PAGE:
Safely canning salsa, experiment with flavors

·4 min read
Melinda Hill
Melinda Hill

This is the of year that brings many of our favorite vegetables to harvest and especially those to make a delicious salsa. Whether you are growing your own vegetables, or purchasing at a farm market or the grocery, the flavor of home grown is incomparable. The most common ingredients such as tomatoes, onions, peppers and other fresh vegetables and herbs are abundant for you to test several recipes and find your favorite.

If you are making fresh salsa to eat or store in the refrigerator you don’t have to worry about the recipe you use or the mixture of low-acid and high-acid foods. But if you intend on canning salsa for later use it is important to use a tested and approved recipe. There are several available at the National Center for Home Food Preservation or

More:Questions and answers for canning season

As you consider selecting Ingredients to make your favorite recipe remember these hints:

  • Tomatoes – any type of tomato can be used but for a thicker salsa select a paste tomato such as Roma. Green tomatoes can also be used. Make sure tomatoes are ripe and in peak condition for use as over or underripe fruit may produce low quality salsa

  • Peppers – from mild to fiery hot in taste, select a variety that suits your palate. Finely chopped and hot peppers, such as Jalapeno, usually are not skinned, but the seeds in hot peppers are often removed. The skin of long green chilies can be tough and can be removed by heating the peppers. To peel, slit each pepper along the side to allow steam to escape. (To learn how to prepare the peppers, see the fact sheet listed above).

  • Spices – cilantro and cumin are commonly used to make a spicy salsa.

Experiment with ingredients adding onions, beans, corn and other favorites to your homemade salsa. Just remember that this homemade salsa must be eaten fresh or stored in the refrigerator for a couple of weeks. In order to preserve salsa through home canning a research-tested recipe must be used for a safe product.

Here’s a little different recipe you might like to try that’s also from the Ohioline fact sheet.

Peach Apple Salsa

Yields 7 pints

  • 6 cups (2¼ pounds) chopped Roma tomatoes

  • 2½ cups diced yellow onions (about 1 pound)

  • 2 cups chopped green bell peppers (about 1½ large peppers)

  • 10 cups (3½ pounds) chopped hard, unripe peaches (about 9 medium peaches)

  • 2 cups chopped Granny Smith apples (2 large)

  • 4 tablespoons mixed pickling spice

  • 1 tablespoon canning salt

  • 2 teaspoons crushed red pepper flakes

  • 3¾ cups brown sugar, packed

  • 2¼ cups cider vinegar (5 percent)


  • Wash and rinse canning jars; keep hot until ready to use. Prepare lids according to manufacturer's directions.

  • Place pickling spice on a clean, double-layered, 6-inch square piece of 100 percent cheesecloth. Bring corners together and tie with a clean string.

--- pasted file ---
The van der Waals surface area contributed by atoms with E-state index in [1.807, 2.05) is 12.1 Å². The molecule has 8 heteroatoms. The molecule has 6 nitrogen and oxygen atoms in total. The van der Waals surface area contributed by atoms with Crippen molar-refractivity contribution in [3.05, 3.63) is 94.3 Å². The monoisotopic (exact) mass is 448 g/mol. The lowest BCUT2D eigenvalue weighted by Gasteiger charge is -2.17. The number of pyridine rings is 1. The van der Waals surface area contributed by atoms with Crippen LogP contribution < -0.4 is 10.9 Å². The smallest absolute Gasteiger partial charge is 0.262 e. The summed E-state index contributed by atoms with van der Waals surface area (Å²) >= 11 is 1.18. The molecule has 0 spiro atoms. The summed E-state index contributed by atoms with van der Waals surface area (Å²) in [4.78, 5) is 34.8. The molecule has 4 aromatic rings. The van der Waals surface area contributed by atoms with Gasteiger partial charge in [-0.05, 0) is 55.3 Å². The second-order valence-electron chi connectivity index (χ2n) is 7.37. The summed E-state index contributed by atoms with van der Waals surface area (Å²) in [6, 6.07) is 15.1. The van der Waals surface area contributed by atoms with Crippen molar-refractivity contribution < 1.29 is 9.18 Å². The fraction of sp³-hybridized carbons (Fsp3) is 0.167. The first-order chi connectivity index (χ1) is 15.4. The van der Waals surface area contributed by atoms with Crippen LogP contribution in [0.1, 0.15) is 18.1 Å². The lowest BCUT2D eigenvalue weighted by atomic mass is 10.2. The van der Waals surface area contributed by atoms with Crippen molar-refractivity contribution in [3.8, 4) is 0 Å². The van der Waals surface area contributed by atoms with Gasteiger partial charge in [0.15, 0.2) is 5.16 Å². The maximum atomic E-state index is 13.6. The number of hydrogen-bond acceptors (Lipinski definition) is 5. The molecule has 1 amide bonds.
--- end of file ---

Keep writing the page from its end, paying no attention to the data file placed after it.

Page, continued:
• Wash and peel tomatoes (place washed tomatoes in boiling water for 1 minute, then immediately place in cold water and slip off skins). Chop into ½-inch pieces.

  • Peel, wash and dice onions into ¼-inch pieces.

  • Wash, core and seed bell peppers; chop into ¼-inch pieces.

  • Combine chopped vegetables into 8- or 10-quart Dutch oven or saucepot.

  • Wash, peel and pit peaches, and core apples; cut both into halves and soak for 10 minutes in an ascorbic acid solution (1,500 mg in ½ gallon of water). Drain fruit and chop into ½-inch cubes to prevent browning. Add to the saucepot with the vegetables.

  • Add the pickling spice bag to the saucepot; stir in salt, red pepper flakes, brown sugar and vinegar. Bring to boil and stir to mix ingredients. Reduce heat and simmer for 30 minutes, stirring occasionally. Remove spice bag and discard.

  • With slotted spoon, fill salsa into hot, clean pint jars, leaving 1¼ inch of headspace. Cover with cooking liquid, leaving ½ inch of headspace Remove air bubbles and wipe rims of jars with a dampened, clean paper towel; apply two-piece metal canning lids.

  • Process in a boiling water canner according to recommendations listed at the end of the recipes.

  • Serve as a side or spooned on top of grilled pork or other meats.

Process this salsa as a hot pack in pint jars in a boiling water bath for 15 minutes (under 1,000 feet or 20 minutes over 1,000).

Important Note

The only changes you can safely make in the salsa recipes are to substitute bottled lemon juice for the vinegar and to change the amount of pepper and salt. Do not alter the proportions of vegetables to acid and tomatoes because it might make the salsa unsafe.

If you have questions, please check out National Center for Home Food Preservation web site or give me a call at 330-264-8722.

Melinda Hill is an OSU Extension Family & Consumer Sciences Educator and may be reached at 330-264-8722 or

CFAES provides research and related educational programs to clientele on a nondiscriminatory basis. For more information, visit

This article originally appeared on The Daily Record: Making salsa is a great opportunity to experiment with flavors